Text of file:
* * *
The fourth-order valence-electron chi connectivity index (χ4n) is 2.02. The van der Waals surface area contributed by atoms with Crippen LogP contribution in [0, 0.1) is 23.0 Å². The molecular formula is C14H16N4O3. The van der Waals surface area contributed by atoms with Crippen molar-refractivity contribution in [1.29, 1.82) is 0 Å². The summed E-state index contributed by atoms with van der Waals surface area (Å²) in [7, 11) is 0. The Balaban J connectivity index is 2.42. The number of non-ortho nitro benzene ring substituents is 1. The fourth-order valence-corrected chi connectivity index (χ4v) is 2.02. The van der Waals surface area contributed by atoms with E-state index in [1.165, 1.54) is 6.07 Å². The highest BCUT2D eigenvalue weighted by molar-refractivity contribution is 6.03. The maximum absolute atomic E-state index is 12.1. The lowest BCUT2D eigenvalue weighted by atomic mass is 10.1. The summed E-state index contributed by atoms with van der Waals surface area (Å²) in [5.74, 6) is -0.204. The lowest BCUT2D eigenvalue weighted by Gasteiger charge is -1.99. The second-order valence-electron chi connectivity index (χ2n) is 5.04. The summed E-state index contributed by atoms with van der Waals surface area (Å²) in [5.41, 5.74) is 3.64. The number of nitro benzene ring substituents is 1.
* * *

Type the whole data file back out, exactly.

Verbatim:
The fourth-order valence-electron chi connectivity index (χ4n) is 2.02. The van der Waals surface area contributed by atoms with Crippen LogP contribution in [0, 0.1) is 23.0 Å². The molecular formula is C14H16N4O3. The van der Waals surface area contributed by atoms with Crippen molar-refractivity contribution in [1.29, 1.82) is 0 Å². The summed E-state index contributed by atoms with van der Waals surface area (Å²) in [7, 11) is 0. The Balaban J connectivity index is 2.42. The number of non-ortho nitro benzene ring substituents is 1. The fourth-order valence-corrected chi connectivity index (χ4v) is 2.02. The van der Waals surface area contributed by atoms with E-state index in [1.165, 1.54) is 6.07 Å². The highest BCUT2D eigenvalue weighted by molar-refractivity contribution is 6.03. The maximum absolute atomic E-state index is 12.1. The lowest BCUT2D eigenvalue weighted by atomic mass is 10.1. The summed E-state index contributed by atoms with van der Waals surface area (Å²) in [5.74, 6) is -0.204. The lowest BCUT2D eigenvalue weighted by Gasteiger charge is -1.99. The second-order valence-electron chi connectivity index (χ2n) is 5.04. The summed E-state index contributed by atoms with van der Waals surface area (Å²) in [5.41, 5.74) is 3.64. The number of nitro benzene ring substituents is 1.